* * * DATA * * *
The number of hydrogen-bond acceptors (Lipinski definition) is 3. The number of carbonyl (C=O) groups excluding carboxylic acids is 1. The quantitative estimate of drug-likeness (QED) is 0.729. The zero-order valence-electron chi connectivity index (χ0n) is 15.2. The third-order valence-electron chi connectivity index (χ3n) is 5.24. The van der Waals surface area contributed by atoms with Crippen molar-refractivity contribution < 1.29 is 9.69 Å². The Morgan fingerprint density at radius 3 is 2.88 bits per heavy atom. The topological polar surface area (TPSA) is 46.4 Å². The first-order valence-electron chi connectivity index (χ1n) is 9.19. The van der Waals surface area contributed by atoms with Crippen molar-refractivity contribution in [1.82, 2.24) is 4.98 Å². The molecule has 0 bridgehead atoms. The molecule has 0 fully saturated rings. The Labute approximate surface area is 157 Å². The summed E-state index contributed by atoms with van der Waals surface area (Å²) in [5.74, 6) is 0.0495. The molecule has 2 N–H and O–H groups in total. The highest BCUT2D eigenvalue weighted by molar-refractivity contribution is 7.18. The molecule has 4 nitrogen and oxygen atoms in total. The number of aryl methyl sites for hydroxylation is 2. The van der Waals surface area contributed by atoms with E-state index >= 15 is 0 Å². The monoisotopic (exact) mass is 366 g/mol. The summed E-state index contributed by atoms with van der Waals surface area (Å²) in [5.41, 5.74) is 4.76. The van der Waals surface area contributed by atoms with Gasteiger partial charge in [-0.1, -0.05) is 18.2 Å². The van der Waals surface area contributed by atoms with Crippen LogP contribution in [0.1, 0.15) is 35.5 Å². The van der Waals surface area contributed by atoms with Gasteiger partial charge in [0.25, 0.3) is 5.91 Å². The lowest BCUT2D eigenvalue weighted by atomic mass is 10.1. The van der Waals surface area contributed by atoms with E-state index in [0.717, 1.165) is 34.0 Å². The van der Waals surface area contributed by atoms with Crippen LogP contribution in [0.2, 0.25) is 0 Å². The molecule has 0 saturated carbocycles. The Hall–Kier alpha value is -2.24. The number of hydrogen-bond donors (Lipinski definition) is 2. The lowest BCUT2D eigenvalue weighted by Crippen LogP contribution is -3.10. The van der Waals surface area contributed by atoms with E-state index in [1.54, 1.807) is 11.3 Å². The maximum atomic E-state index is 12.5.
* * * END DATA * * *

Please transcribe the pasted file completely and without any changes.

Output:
The number of hydrogen-bond acceptors (Lipinski definition) is 3. The number of carbonyl (C=O) groups excluding carboxylic acids is 1. The quantitative estimate of drug-likeness (QED) is 0.729. The zero-order valence-electron chi connectivity index (χ0n) is 15.2. The third-order valence-electron chi connectivity index (χ3n) is 5.24. The van der Waals surface area contributed by atoms with Crippen molar-refractivity contribution < 1.29 is 9.69 Å². The Morgan fingerprint density at radius 3 is 2.88 bits per heavy atom. The topological polar surface area (TPSA) is 46.4 Å². The first-order valence-electron chi connectivity index (χ1n) is 9.19. The van der Waals surface area contributed by atoms with Crippen molar-refractivity contribution in [1.82, 2.24) is 4.98 Å². The molecule has 0 bridgehead atoms. The molecule has 0 fully saturated rings. The Labute approximate surface area is 157 Å². The summed E-state index contributed by atoms with van der Waals surface area (Å²) in [5.74, 6) is 0.0495. The molecule has 2 N–H and O–H groups in total. The highest BCUT2D eigenvalue weighted by molar-refractivity contribution is 7.18. The molecule has 4 nitrogen and oxygen atoms in total. The number of aryl methyl sites for hydroxylation is 2. The van der Waals surface area contributed by atoms with E-state index >= 15 is 0 Å². The monoisotopic (exact) mass is 366 g/mol. The summed E-state index contributed by atoms with van der Waals surface area (Å²) in [5.41, 5.74) is 4.76. The van der Waals surface area contributed by atoms with Gasteiger partial charge in [-0.1, -0.05) is 18.2 Å². The van der Waals surface area contributed by atoms with Crippen LogP contribution in [0.1, 0.15) is 35.5 Å². The van der Waals surface area contributed by atoms with Gasteiger partial charge in [0.25, 0.3) is 5.91 Å². The lowest BCUT2D eigenvalue weighted by atomic mass is 10.1. The van der Waals surface area contributed by atoms with E-state index in [0.717, 1.165) is 34.0 Å². The van der Waals surface area contributed by atoms with Crippen LogP contribution in [0.2, 0.25) is 0 Å². The molecule has 0 saturated carbocycles. The Hall–Kier alpha value is -2.24. The number of hydrogen-bond donors (Lipinski definition) is 2. The lowest BCUT2D eigenvalue weighted by Crippen LogP contribution is -3.10. The van der Waals surface area contributed by atoms with E-state index in [1.54, 1.807) is 11.3 Å². The maximum atomic E-state index is 12.5.